Politipress: It is time for our better angels to prevail

In the latest installment of Politipress, WSPNs Atharva Weling discusses his excitement surrounding the moral significance of the election of Joe Biden to the presidency.

Credit: WSPN Staff

In the latest installment of Politipress, WSPN’s Atharva Weling discusses his excitement surrounding the moral significance of the election of Joe Biden to the presidency.

It’s official: Joseph Robinette Biden Jr. will become the 46th President of the United States this January. I can breathe again.

I could go on for paragraphs about what this election means from a political standpoint. It means we have a president who believes in climate change. It means we have a president who believes healthcare is a human right. It means we have a president who acknowledges the presence of systematic racism. The list is endless.

But more importantly, this election means that America has reclaimed its moral fiber. For the first time in four years, we’re going to have a real leader.

Let me explain what I mean by that. Democrat John Dingell represented Michigan in the House of Representatives for over 59 years until his 2015 retirement, making him the longest-serving member of Congress in American history. He was succeeded by his wife, Deborah, also a Democrat, who serves to this day. Mr. Dingell died last year.

Mrs. Dingell voted to impeach Trump last December. Shortly afterwards, at a rally in Battle Creek, Michigan, Trump declared to the crowd, “maybe he’s looking up,” implying that her late husband had gone to hell and was watching the event from below.

Yes, Donald Trump was a bad president. He completely bungled the response to a pandemic that he knew was coming, opposed background checks on firearms, and oversaw the horrific “zero-tolerance” policy that separated children from their families at the border. But even if he passed the most successful policies in the history of the United States, he would still be a fundamentally bad human being.

I could go on about his comments on the Charlottesville rallies or the Hollywood Access tapes, but I want to shift gears now to how another president reacted to tragedy for their opponent. When Senator John McCain died in 2018, President Obama delivered a moving eulogy at his funeral, in which he expressed both his sympathies and his admiration for McCain’s widow, Cindy. The election of 2008, which pitted Obama and McCain against each other, was one of the most bitter in American history; some could argue that it was the beginning of the end for American bipartisanship. But ten years later, the past was the past, and President Obama treated his political opponent’s family with respect and dignity.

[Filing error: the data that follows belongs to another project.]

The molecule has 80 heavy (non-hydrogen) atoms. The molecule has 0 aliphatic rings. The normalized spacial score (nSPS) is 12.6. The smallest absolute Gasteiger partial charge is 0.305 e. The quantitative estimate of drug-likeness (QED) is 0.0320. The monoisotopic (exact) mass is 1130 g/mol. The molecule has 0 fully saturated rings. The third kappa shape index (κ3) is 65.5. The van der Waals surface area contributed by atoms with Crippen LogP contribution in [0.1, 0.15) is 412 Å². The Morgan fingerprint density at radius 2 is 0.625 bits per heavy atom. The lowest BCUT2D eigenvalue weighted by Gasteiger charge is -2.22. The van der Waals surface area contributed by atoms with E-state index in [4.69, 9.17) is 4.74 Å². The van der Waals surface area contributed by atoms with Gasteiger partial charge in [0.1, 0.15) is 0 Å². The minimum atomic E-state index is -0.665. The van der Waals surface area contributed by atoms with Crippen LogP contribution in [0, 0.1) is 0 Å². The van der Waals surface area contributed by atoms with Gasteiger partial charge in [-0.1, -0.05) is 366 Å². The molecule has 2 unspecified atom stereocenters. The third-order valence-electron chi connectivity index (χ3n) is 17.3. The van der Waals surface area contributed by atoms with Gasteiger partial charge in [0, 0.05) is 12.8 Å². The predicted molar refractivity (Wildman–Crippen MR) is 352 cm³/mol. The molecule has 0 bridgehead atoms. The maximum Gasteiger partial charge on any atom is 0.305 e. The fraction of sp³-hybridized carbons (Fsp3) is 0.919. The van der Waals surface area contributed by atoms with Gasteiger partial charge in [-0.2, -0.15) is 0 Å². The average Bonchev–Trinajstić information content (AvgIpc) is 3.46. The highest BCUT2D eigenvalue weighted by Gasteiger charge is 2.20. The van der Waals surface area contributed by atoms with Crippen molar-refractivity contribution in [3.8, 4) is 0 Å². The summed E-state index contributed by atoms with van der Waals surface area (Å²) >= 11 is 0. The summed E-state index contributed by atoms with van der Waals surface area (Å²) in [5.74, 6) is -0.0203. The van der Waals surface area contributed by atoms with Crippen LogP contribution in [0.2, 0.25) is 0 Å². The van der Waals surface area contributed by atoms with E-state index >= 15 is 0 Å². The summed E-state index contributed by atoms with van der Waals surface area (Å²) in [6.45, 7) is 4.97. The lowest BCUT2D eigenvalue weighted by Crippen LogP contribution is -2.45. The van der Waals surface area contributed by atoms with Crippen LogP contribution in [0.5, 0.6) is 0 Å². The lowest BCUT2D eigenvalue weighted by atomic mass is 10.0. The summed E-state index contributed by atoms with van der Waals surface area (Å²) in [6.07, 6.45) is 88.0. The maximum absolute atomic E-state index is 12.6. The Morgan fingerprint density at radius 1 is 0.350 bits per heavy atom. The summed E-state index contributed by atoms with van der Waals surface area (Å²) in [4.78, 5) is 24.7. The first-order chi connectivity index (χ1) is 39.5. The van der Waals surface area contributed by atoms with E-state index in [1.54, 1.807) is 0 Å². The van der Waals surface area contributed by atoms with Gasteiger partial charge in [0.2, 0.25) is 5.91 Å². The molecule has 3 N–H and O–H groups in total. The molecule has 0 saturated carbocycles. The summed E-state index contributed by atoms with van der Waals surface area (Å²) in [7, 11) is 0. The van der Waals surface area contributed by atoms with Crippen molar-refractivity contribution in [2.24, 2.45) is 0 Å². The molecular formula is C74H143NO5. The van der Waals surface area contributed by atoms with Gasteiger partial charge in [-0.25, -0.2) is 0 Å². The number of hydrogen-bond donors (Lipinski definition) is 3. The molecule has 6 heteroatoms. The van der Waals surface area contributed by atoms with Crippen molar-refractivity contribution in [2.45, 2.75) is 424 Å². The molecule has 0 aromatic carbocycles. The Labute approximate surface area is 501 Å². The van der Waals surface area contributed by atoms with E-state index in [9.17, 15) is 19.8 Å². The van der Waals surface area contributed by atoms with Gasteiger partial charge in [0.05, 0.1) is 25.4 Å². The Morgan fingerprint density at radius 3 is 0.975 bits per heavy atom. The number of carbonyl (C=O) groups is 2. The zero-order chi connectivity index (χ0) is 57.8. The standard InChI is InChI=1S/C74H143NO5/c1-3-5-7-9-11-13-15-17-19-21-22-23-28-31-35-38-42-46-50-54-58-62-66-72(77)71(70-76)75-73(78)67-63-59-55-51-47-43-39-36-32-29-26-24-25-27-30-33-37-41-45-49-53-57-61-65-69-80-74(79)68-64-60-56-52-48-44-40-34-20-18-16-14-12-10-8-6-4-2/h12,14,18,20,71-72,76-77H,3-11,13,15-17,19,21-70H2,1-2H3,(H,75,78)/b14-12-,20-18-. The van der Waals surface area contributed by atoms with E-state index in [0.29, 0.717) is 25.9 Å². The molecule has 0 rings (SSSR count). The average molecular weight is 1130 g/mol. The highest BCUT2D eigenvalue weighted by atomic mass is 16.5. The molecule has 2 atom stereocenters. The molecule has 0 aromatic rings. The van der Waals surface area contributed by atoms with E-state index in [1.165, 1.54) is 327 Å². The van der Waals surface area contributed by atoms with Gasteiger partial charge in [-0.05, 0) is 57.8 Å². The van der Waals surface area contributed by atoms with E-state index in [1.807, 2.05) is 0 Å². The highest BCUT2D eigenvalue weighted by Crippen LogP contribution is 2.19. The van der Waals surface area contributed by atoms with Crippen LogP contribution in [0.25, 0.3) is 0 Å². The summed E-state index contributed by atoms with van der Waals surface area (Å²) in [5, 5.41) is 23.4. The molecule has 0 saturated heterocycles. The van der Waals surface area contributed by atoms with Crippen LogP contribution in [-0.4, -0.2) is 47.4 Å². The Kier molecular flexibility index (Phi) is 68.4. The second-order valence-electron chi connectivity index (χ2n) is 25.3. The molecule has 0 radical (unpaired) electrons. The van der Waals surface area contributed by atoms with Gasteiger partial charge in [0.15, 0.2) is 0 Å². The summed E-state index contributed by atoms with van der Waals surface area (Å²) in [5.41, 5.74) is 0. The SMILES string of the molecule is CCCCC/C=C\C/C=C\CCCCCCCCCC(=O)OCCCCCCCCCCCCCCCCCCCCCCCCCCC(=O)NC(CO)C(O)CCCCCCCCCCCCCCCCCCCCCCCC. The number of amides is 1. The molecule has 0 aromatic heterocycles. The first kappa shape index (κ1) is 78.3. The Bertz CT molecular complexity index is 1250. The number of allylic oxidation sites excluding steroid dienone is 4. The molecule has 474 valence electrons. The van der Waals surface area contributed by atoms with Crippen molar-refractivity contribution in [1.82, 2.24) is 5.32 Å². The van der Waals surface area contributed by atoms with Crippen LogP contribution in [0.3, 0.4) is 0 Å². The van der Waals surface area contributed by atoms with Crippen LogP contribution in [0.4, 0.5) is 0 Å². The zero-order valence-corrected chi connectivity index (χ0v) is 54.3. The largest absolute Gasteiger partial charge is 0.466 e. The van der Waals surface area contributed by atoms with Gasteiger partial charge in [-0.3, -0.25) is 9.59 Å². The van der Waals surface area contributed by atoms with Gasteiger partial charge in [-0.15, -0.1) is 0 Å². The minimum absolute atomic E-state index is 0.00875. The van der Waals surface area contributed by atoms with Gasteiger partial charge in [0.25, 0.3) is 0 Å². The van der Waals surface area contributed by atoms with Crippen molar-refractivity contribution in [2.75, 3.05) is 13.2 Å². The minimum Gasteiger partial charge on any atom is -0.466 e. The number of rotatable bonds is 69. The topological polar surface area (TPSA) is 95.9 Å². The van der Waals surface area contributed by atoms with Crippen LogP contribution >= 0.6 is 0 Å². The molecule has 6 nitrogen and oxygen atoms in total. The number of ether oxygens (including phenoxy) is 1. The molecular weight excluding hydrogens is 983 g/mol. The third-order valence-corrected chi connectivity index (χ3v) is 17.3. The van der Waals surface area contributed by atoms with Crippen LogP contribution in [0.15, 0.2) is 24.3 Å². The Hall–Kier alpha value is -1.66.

Saying that someone’s spouse is “looking up” from hell is about as close as possible to the exact opposite of respect and dignity. Trump famously referred to the war hero McCain as a “loser,” probably because it was McCain who repeatedly stood up to his policies in the Senate, like the repeal of Obamacare.

But unlike President Obama, President Trump could not put dignity before politics with either McCain or Dingell. He ruled with hatred in his heart and self-interest on his mind. His agenda was to create an “us vs them” mentality among his base of mostly white, working-class people without a college degree. Every single word out of his mouth was an attempt to terrify his supporters of the leftists, immigrants, and refugees who he insisted were coming to destroy “their” country. That divide-and-conquer strategy worked for him in 2016 thanks to the weaknesses of his opponent and the issues with the electoral college, but it didn’t this time.

Obama wasn’t the only person who delivered a eulogy at John McCain’s funeral. His vice president, Joe Biden, did as well. It began very simply: “My name is Joe Biden. I’m a Democrat. And I loved John McCain.” Those words may not seem like much, but they point to the change that is coming with Biden’s election that relieves me so much.

Full disclosure: I don’t think Joe Biden is going to be some outstanding president. Personally, I supported Pete Buttigieg in the primaries; Biden always seemed a little too moderate on issues like climate and labor rights to me. But one thing Joe Biden has proven himself to be is a decent human being, someone who can look past party divisions to see the good in everyone. And even if he doesn’t, hell, at least he tries to make it look like he does.

During his victory speech on Saturday night, Biden declared that “it is time for our better angels to prevail” over our “darkest impulses.” He vehemently supported the notion that the political divide in our country can and should be destroyed: “It’s a choice we make. And if we can decide not to cooperate, then we can decide to cooperate.”

Statements like these are why I’m exhilarated about the Biden presidency. Even if nothing changes, at least we will have a leader who will not try to turn us against each other. This is a rejection of divisive rhetoric. This is a rejection of uncaring politics. This is a rejection of the notion that each and every one of us doesn’t deserve to be treated with the same amount of basic human dignity, regardless of our race, gender, sexual orientation, gender identity, or political affiliation.

“Once again, America has bent the arc of the moral universe towards justice.”